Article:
Compute the difference in temperatures (T_{f}  T_{1}) and show
that it is quadratic in (P_{2}  P_{1}).
Comment on the sign of the temperature difference.
Solution:
 Concepts:
The ideal gas law, adiabatic processes, the first law of thermodynamics
 Reasoning:
ΔQ = 0 for adiabatic processes, and thus the first law of thermodynamics
becomes
ΔU + ΔW = 0, where ΔW is the work done by gas, and U is its internal energy.
 Details of the calculation:
(a)
Using ΔW = P_{2}ΔV and ΔU = C_{V}ΔT we obtain:
C_{V}(T_{2}  T_{1}) + P_{2}(V_{2} 
V_{1}) = 0.
Using the ideal gas PV = RT we get
T_{2} = (C_{V}T_{1} + P_{2}RT_{1}/P_{1})/(C_{V}
+ R) = T_{1}(C_{V} + RP_{2}/P_{1})/(C_{V}
+ R),
V_{2} = RT_{2}/P_{2} = (C_{V}T_{1}
R/P_{2} + R^{2}T_{1}/P_{1})/(C_{V} + R).
Using the relation between heat capacities C_{P}  C_{V} = R
we get
T_{2} = T_{1}(C_{V} + RP_{2}/P_{1})/C_{p},
V_{2} = RT_{2}/P_{2} = (RT_{1}/P_{1})(C_{V}P_{1}/P_{2}
+ R)/C_{p} = V_{1}(C_{V}P_{1}/P_{2} +
R)/C_{p}.
(b) Using the result from part (a) we immediately obtain
T_{f} = T_{2}(C_{V} + RP_{1}/P_{2})/C_{p},
V_{f} = (RT_{2}/P_{2})(C_{V}P_{2}/P_{1}
+ R)/C_{p} = V_{2}(C_{V}P_{2}/P_{1} +
R)/C_{p}.
T_{f}  T_{1} = T_{1}(C_{V} + RP_{2}/P_{1})(C_{V}
+ RP_{1}/P_{2})/C_{p}^{2}  T_{1}= T_{1}(C_{V}^{2} + R^{2} +C_{V}RP_{2}/P_{1}
+ C_{V}RP_{1}/P_{2})/C_{p}^{2}  T_{1}
= RT_{1}C_{V} (2 +P_{2}/P_{1} + P_{1}/P_{2})/C_{p}^{2}
= (V_{1}/P_{2})(C_{V}/C_{p}^{2})(2P_{1}
P_{2} + P_{2}^{2} + P_{1}^{2})
= (V_{1}/P_{2})(C_{V}/C_{p}^{2})(P_{2}
 P_{1})^{2}The change in temperature is is quadratic in (P_{2}  P_{1}). It is always positive, as expected from the second law of thermodynamics.
Problem 4:
The ground state of the neutral lithium atom is doubly
degenerate. The first excited state is 6fold degenerate, and it is at an
energy 1.2 eV above the ground level.
(a) In the outer atmosphere of the sun, which is at a temperature of 6000 K,
what fraction of the neutral lithium is in the first excited level?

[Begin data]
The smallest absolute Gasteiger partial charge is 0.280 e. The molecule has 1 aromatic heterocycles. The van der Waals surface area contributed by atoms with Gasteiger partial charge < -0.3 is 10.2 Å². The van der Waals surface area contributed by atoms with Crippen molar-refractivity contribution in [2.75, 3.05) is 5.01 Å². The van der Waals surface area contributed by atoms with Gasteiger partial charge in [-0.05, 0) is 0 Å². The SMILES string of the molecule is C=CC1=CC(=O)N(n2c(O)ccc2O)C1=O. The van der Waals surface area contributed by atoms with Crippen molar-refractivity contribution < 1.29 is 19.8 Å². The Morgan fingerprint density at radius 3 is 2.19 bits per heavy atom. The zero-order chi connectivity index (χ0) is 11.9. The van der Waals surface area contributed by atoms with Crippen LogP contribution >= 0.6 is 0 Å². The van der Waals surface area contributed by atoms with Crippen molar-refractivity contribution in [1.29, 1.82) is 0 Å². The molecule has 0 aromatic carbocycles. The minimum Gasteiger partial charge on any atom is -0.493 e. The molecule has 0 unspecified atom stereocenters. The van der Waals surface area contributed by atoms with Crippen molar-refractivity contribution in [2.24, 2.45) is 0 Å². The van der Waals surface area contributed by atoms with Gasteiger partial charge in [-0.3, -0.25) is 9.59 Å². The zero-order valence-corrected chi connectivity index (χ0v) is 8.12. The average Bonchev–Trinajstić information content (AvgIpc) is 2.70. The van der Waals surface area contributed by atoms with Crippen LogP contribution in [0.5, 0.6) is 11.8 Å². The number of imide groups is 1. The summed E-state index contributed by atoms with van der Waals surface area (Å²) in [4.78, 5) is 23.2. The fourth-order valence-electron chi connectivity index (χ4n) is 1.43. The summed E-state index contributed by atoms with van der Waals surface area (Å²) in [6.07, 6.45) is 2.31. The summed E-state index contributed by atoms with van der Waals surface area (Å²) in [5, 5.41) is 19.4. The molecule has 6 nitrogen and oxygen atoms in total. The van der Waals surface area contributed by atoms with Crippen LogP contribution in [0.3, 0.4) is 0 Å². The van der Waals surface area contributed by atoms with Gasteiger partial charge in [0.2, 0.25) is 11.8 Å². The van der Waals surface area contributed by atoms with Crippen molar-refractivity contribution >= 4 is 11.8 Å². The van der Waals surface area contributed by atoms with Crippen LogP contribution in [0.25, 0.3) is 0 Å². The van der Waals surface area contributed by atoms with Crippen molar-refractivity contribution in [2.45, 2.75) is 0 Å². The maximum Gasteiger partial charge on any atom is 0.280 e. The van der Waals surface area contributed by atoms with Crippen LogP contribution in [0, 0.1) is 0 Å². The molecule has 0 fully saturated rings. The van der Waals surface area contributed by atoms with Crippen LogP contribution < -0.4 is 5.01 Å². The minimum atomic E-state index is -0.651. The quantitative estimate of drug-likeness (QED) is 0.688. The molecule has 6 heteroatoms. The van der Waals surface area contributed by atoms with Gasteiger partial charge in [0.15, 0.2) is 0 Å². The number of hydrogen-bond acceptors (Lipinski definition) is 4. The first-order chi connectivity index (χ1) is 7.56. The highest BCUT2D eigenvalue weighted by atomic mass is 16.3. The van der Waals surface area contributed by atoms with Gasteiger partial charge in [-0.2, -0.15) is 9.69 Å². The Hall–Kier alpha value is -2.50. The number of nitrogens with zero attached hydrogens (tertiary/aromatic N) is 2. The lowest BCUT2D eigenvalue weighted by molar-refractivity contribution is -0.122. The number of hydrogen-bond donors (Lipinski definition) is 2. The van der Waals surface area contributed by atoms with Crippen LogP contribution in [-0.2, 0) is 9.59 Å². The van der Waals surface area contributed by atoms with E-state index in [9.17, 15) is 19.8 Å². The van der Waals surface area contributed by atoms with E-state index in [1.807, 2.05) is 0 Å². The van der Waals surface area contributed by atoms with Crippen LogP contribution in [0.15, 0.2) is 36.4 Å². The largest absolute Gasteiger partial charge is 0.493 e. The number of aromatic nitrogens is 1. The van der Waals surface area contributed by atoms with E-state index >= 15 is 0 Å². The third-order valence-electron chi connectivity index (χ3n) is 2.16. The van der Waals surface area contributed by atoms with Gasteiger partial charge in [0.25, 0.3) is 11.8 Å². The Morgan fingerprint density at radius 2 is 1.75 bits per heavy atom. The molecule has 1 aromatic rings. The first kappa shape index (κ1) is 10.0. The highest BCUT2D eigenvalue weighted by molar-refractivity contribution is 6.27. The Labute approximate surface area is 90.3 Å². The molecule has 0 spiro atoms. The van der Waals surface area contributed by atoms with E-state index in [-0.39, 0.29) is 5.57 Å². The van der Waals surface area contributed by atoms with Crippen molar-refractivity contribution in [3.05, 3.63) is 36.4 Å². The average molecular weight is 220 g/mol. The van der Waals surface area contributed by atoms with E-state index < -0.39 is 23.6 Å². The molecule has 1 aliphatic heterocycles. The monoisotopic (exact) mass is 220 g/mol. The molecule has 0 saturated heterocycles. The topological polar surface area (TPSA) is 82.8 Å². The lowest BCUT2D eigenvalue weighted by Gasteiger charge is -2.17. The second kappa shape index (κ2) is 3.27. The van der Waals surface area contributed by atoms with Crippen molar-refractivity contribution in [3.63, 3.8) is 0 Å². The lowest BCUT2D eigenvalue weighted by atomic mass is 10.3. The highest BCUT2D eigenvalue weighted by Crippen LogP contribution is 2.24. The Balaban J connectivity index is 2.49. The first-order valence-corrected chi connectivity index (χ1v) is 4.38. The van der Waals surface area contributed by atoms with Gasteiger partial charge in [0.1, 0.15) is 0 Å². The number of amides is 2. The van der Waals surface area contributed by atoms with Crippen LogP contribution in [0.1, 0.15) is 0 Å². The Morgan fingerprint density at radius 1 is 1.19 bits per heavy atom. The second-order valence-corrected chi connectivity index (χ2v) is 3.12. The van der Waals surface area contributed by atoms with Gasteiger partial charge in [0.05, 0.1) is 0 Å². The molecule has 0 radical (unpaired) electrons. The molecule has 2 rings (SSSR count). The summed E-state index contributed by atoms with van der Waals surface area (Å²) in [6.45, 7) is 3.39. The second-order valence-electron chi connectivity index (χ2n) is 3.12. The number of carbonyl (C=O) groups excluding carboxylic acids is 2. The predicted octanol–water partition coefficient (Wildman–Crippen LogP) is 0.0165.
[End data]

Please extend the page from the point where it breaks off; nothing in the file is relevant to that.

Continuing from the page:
Since all
the other levels of Li are at much higher energy, it is safe to assume that they
are not significantly occupied.
(b) Find the average energy of a lithium atom at temperature T. (Again,
consider only the ground and first excited level.)
(c) Find the contribution of these levels to the specific heat per mole, C_{V},
and sketch C_{V} as a function of 1/T. Discuss the curve.
Solution:
 Concepts:
Boltzmann statistics
 Reasoning:
The probability that a system is in a
particular state s with energy E_{s} is proportional to exp(E_{s}/(k_{B}T)).
 Details of the calculation:
(a) Let ∆E = 1.2 eV, β = 1/(k_{B}T), k_{B} = Boltzmann
constant.
P(E_{0 }+ ∆E) ≡ P(∆E) = 6*exp(β(E_{0}
+ ∆E))/[2*exp(βE_{0})
+ 6*exp(β(E_{0 }+ ∆E))]
= 6*exp(β∆E)/[2 + 6*exp(β∆E)].
We can safely choose our energy scale so that E_{0} = 0.
∆E = 1.2 eV, k_{B} = 8.62*10^{5} eV/K,
T = 6000 K, β∆E = 2.32.
P(E) = 6*exp(2.32)/(2 + 6*exp(2.32)) = 0.23.
(b) <E> = ∆E*6*exp(β∆E)/[2 + 6*exp(β∆E)].
= ∆E*3*exp(β∆E)/[1 + 3*exp(β∆E)]
=
3∆E/[exp(β∆E) + 3] = 0.27 eV higher than the ground state energy.
(c) C_{V} = N_{A}∂<E>/∂T_{V}
= N_{A}3∆E^{2}exp(β∆E)(∂β/∂T)[exp(β∆E)
+ 3]^{2}_{ }
= 3N_{A}k_{B}β^{2}∆E^{2}exp(β∆E) [exp(β∆E) + 3]^{2}.
N_{A} = Avogadro's number.
β∆E is proportional to 1/T.
As T > ∞,
β∆E > 0, C_{V} > 0. All atoms are in the excited state.
As T
> 0,
β∆E > ∞, C_{V} > 0.
The thermal energy available is not
enough to overcome the energy gap ∆E.
The function has a maximum between
these limits.
Problem 5:
A glowing incandescent lamp
filament may be regarded as a black body. If the filament is heated to 2400 K
with a power of 100 W, find the surface area of the filament in cm^{2}.
Solution:
 Concepts:
The StefanBoltzmann Law
 Reasoning:
The StefanBoltzmann Law gives the total energy emitted at all wavelengths by a black body.
 Details of the calculation:
Radiated power = σ * T^{4} * Area .
Here σ is the StefanBoltzmann constant, σ = 5.67*10^{8}W/(m^{2}K^{4}).
Area = 100W/(5.67*10^{8}W/(m^{2}K^{4)}*(2400 K)^{4})
= 5.32*10^{5} m^{2} = 0.532 cm^{2}.